East End Film Festival: Review of “Snackbar”

Last night saw the UK premiere of Dutch film Snackbar screen at the Rio in Dalston. The story was based around a group of Moroccan young men spending their days dabbling in this and that. Sometimes in crime, violence and drug use. Other times in not very much at all. At the centre is Ali who owns the snackbar where they hang out, and who is a kind of father figure to all of them. I’m reluctant to whip out the term ‘gang’ here, because what we have is a pretty realistic portrayal of young people who know little else other than the harshness they have encountered since birth – at home and on the streets. What is interesting about this film is how it  spanned two genres. Director Meral Uslu was originally a documentary film maker, and it shows. Snackbar is not quite feature film and not quite documentary. In this way the story had a linear pace and structure but with the odd documentary style snapshot. It was here that we delved a little deeper into each character’s individual history, and sure enough the same old issues came out. Broken homes, poor mental health, displacement, poverty, drugs. The list goes on. Whereas the content was perhaps not telling us anything new, it’s Uslu’s style that shone. But then he probably wasn’t trying to tell us anything new, only that these same problems plague those at the raw end of society no matter where you are.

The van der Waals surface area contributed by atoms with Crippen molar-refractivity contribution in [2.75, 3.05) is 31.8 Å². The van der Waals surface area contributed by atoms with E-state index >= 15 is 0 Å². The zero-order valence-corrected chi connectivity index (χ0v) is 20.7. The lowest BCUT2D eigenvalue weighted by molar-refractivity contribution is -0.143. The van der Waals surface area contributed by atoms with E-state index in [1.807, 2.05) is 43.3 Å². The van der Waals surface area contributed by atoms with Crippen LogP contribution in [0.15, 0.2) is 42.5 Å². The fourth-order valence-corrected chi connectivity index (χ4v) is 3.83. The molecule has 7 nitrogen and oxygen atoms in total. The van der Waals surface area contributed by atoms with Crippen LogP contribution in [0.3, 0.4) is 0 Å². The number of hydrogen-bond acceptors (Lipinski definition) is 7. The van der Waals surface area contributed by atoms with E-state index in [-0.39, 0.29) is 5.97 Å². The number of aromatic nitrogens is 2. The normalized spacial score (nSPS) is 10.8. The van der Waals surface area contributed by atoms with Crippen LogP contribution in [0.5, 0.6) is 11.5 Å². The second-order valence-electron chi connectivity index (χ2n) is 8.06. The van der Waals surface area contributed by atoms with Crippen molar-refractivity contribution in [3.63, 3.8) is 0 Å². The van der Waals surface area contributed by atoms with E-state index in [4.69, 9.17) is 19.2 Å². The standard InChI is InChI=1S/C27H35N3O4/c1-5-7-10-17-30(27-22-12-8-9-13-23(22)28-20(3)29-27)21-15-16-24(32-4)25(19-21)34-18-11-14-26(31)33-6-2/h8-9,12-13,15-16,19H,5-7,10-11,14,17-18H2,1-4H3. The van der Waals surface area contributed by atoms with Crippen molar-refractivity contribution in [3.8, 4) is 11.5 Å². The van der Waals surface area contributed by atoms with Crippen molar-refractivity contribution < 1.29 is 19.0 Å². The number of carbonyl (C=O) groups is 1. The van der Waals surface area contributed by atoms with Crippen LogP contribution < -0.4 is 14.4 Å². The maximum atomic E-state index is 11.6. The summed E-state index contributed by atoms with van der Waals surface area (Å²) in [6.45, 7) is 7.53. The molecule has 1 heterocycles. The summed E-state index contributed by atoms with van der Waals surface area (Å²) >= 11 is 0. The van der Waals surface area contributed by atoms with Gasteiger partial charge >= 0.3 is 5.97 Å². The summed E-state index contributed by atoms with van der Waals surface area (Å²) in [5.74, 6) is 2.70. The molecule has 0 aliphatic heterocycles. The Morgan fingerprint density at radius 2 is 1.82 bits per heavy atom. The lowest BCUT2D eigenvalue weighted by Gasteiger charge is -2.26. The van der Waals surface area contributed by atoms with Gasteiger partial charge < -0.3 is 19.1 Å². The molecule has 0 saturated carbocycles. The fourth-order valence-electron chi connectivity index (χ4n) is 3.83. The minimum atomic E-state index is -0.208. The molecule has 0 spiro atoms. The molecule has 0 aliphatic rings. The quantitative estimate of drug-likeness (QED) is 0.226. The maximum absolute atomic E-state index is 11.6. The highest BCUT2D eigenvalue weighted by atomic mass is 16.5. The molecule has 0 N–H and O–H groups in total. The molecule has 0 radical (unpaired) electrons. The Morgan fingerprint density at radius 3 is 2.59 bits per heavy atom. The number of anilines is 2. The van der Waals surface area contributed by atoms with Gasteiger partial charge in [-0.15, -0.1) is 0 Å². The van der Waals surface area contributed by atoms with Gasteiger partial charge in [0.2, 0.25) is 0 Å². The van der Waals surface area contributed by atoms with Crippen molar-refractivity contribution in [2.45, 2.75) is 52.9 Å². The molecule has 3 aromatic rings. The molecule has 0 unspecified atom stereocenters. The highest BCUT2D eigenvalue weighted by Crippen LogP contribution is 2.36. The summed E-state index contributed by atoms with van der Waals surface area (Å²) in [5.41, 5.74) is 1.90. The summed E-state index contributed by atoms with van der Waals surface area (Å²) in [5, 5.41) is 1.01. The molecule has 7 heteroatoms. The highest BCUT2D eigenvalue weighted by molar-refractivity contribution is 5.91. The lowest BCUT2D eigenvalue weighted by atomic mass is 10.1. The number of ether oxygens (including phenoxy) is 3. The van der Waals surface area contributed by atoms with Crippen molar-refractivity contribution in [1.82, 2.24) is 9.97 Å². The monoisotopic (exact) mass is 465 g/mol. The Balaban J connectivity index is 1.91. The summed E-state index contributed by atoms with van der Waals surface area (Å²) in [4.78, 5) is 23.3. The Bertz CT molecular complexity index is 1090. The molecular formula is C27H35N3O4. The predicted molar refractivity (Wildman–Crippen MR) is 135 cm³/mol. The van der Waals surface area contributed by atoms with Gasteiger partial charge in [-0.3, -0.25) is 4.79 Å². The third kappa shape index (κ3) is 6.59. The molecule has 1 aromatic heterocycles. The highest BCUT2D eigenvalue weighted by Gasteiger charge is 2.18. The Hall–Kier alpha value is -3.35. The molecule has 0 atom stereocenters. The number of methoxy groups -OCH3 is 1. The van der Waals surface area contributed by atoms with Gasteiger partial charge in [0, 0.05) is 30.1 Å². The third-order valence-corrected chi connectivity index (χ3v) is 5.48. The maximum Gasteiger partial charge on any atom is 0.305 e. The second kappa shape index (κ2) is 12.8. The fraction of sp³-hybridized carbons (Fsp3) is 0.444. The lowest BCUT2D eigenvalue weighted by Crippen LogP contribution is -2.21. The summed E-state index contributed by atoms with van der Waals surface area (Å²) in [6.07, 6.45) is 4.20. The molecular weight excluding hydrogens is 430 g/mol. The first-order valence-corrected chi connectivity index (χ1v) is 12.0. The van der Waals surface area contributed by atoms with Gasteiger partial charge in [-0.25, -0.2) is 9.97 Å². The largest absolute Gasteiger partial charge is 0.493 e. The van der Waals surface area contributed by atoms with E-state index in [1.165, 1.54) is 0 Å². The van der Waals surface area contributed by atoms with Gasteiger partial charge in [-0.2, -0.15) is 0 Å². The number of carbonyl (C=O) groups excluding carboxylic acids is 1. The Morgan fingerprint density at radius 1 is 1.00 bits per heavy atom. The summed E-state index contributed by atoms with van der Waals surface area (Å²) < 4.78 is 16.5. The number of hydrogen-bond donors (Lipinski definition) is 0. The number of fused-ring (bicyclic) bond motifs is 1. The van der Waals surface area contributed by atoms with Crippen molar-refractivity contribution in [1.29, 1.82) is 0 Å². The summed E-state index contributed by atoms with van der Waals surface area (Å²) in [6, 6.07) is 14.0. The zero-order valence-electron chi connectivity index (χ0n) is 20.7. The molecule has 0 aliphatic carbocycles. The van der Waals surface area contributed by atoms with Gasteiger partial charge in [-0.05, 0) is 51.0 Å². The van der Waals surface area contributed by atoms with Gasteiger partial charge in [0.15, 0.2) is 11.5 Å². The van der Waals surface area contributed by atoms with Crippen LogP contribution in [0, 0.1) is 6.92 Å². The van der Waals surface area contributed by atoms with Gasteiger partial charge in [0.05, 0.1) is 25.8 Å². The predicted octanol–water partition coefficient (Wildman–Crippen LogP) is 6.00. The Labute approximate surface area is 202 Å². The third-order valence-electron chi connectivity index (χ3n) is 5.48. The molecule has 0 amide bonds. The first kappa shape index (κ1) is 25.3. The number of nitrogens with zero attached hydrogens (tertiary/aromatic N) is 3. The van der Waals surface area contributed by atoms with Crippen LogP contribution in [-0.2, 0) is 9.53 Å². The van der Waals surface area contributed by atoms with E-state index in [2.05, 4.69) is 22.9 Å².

For the full East End Film Festival programme see their website


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